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Timing way off, but runs great?

Discussion in 'The Hokey Ass Message Board' started by Mattilac, Dec 4, 2011.

  1. George/Maine
    Joined: Jan 6, 2011
    Posts: 949

    George/Maine
    Member

    If you are using and old timing light with no added gadgets to fucya up.Put the light on mark and drive it,if it runs worse your cam timing is off.make sure your advance isn,t stuck.
     
  2. porknbeaner
    Joined: Sep 12, 2003
    Posts: 40,988

    porknbeaner
    Member

    I alwasy though david Allen Coe was cool, he had nice wives.:p
     
  3. George/Maine
    Joined: Jan 6, 2011
    Posts: 949

    George/Maine
    Member

    I don,t know if you entered the wrong cam #or not but the one listed is for AMC. This would not change your timing at tdc but maybe running better with valves off timing mark.
    The cam maybe just marked wrong.Just something to check.
    From what i see on crankshaft the keyway should be the right 2 1/2 teeth for TDC
     
  4. Ebbsspeed
    Joined: Nov 11, 2005
    Posts: 4,618

    Ebbsspeed
    ALLIANCE MEMBER

    The timing chain being off a tooth or two would be of NO (ZERO, ZILCH, NADA) consequence with regards to ignition timing. When you set timing, you are establishing a relationship between the distributor shaft and the crankshaft. Granted, having the cam off a tooth or two will make it run like crap, but has nothing to do with the timing relationship between distributor and crank.
     
  5. Three Widow's Garage
    Joined: Jan 18, 2010
    Posts: 202

    Three Widow's Garage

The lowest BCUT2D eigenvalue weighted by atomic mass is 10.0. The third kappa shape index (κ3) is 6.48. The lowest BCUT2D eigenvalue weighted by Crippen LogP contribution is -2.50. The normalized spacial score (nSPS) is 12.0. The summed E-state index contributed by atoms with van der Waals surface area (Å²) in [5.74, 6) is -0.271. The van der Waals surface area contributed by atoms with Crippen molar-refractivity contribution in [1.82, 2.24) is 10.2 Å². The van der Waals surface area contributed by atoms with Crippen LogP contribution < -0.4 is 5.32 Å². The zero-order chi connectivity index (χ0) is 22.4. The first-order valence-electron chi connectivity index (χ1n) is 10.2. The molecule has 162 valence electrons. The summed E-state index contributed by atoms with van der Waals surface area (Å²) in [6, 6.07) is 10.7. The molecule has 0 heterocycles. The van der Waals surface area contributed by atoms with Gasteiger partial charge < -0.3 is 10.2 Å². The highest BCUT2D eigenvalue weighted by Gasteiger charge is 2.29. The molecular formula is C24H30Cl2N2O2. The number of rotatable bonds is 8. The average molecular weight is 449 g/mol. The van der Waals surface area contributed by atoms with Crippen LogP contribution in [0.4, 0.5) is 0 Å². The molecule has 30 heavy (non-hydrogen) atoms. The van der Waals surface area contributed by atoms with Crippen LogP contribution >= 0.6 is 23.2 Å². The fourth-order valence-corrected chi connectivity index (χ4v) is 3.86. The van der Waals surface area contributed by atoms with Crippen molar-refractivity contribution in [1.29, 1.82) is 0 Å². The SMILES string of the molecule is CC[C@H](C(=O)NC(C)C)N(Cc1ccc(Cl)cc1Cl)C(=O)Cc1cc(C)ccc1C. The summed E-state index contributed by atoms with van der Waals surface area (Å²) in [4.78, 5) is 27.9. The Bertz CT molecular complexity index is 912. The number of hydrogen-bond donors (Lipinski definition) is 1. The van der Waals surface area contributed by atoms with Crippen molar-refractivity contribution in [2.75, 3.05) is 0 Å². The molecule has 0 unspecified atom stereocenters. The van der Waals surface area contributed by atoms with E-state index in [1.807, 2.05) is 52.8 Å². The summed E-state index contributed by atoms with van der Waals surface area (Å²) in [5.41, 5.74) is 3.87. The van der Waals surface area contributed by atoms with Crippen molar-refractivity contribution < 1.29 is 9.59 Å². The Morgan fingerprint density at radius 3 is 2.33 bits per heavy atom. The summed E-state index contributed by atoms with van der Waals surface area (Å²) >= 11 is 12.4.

Member

    You might try checking your timeing light on a diffrent engine, see if it gives correct readings. The inductive pickup on the light might be picking up signals from adjunct
    wires? good luck JJ
     
  6. tubman
    Joined: May 16, 2007
    Posts: 4,188

    tubman
    ALLIANCE MEMBER

    It's got to be a wrong/slipped harmonic balancer or a wrong timing cover/tab. I have owned 7 SBC's in my life, and 2 of them had slipped harmonic balancers. That's a pretty high failure rate in my opinion. (The last slipped balancer was in a $5500 rebuilt 327 for my '67 Corvette). If the problem is a slipped balancer ring, these "If it ain't broke, don't fix it" guys aren't doing you any favors. If it can slip, it can come apart which can be problematic with water pumps, radiators, and other such things. (BTW, the "fresh rebuilt" balancer on the '67 327 turned out to have been a brief trip to the blast cabinet and a fresh coat of orange paint.)
     
  7. Certainly you've seen that the piston stop test verification showed the mark and tab are correctf if you've managed to see the don't fix it if it ain't broke guys; So WTF is this about..
     
    Last edited: Dec 6, 2011